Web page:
The We Company, the startup formerly known as WeWork, is moving beyond the walls of its coworking empire to launch programs at the city scale. The company announced this week that it was hiring prominent designer Dror Benshetrit as well as Di-Ann Eisnor, the head of growth at Waze, to jointly head up We’s new future cities initiatives.
Eisner and Benshetrit–who has proposed concepts for man-made utopic island communities, masterplanned parks in Istanbul, and imagined futuristic neighborhoods with self-driving cars as the head of Studio Dror–will oversee a team of engineers, architects, data scientists, biologists, and economists with the admittedly fuzzy goal of understanding how to improve people’s lives in urban environments.
In an email announcement, Benshetrit wrote about his new gig: “I see this as a natural extension of the comprehensive approach and holistic visions [Studio Dror creates]. I am thrilled that the Studio Dror team joins The We Company’s journey to reimagine not just the future of work, but of space and how we use it, and in doing so, help our cities thrive and become more livable, more human, and more inclusive.”
How exactly his team will do this is unclear (both Benshetrit and We declined to be interviewed for this article). But the move clearly builds on the company’s rapid-fire hiring of design talent over the past few years: In 2018, We acquired the design school Designation and brought on starchitect Bjarke Ingels as the company’s chief architect. (Ingels is currently focused on building We’s headquarters in New York City.) The company’s chief creative officer, Adam Kimmel, is a fashion designer, and back in 2015 the company acquired another design firm, Case. We swallowing up Studio Dror is yet another example of tech companies and consulting firms bringing design talent in-house by acquiring independent design studios.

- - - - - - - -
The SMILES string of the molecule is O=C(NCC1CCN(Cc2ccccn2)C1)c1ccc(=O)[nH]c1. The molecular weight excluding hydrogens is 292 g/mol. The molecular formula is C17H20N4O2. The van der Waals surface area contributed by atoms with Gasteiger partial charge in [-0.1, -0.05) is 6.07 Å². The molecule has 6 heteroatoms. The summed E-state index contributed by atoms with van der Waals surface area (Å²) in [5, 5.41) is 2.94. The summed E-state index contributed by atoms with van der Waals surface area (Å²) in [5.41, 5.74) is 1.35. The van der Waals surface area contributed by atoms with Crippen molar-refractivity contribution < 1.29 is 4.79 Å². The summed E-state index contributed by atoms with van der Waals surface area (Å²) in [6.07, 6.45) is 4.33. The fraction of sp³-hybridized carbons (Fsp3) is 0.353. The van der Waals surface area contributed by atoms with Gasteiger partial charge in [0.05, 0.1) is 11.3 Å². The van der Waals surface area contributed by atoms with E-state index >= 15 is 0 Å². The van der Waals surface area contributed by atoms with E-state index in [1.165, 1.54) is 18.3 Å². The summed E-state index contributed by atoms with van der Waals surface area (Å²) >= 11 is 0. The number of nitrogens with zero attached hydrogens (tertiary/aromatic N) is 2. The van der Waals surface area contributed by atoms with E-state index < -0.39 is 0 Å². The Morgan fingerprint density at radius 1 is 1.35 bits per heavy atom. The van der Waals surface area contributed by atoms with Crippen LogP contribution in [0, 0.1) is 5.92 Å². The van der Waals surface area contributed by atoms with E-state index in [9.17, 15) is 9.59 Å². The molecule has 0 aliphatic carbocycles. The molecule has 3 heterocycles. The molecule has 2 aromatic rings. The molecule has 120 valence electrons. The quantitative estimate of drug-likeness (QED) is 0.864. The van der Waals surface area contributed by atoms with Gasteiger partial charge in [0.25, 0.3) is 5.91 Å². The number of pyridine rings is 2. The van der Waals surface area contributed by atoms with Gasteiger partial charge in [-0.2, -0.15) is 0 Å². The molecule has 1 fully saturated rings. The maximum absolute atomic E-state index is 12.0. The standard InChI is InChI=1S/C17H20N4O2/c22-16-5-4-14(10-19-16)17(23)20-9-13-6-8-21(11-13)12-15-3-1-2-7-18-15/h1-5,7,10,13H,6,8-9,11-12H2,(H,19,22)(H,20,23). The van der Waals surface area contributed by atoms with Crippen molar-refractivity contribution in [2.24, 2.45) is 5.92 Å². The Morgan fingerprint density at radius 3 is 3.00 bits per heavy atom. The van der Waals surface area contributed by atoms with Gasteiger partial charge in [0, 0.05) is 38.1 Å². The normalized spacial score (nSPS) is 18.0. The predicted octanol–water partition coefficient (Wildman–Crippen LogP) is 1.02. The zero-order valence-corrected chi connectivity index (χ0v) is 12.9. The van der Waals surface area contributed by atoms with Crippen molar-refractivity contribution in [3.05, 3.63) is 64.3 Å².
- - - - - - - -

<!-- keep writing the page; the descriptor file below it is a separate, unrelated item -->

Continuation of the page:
Given that Benshetrit’s work in urban design has been largely conceptual, it’s a curious hire for The We Company. Perhaps We is hoping to that Benshetrit’s futuristic visions complement the more analytical expertise of Eisnor–whose job will be to make sense of We’s copious data–though neither has traditional urban design experience.
We has been on an ambitious, if amorphous, path to disrupt the real estate industry, as it scales up its coworking spaces, coliving buildings, schools, and gyms globally. In some ways, urban design is a logical next step for a company with such outsize ambition to remake the way that people live and work. Other tech companies have gone in this direction as well: Alphabet’s Sidewalk Labs is a tech company posing as an urban design studio that’s aiming to apply the rapid iteration and testing of software to city streets through a large (and controversial) project in Toronto. Similarly, Airbnb launched a design lab in 2016 with the goal of dipping its toes into larger scale urban planning. With its mysterious future cities initiatives, We is clearly hoping to expand its footprint in the city–and maybe one day build its own.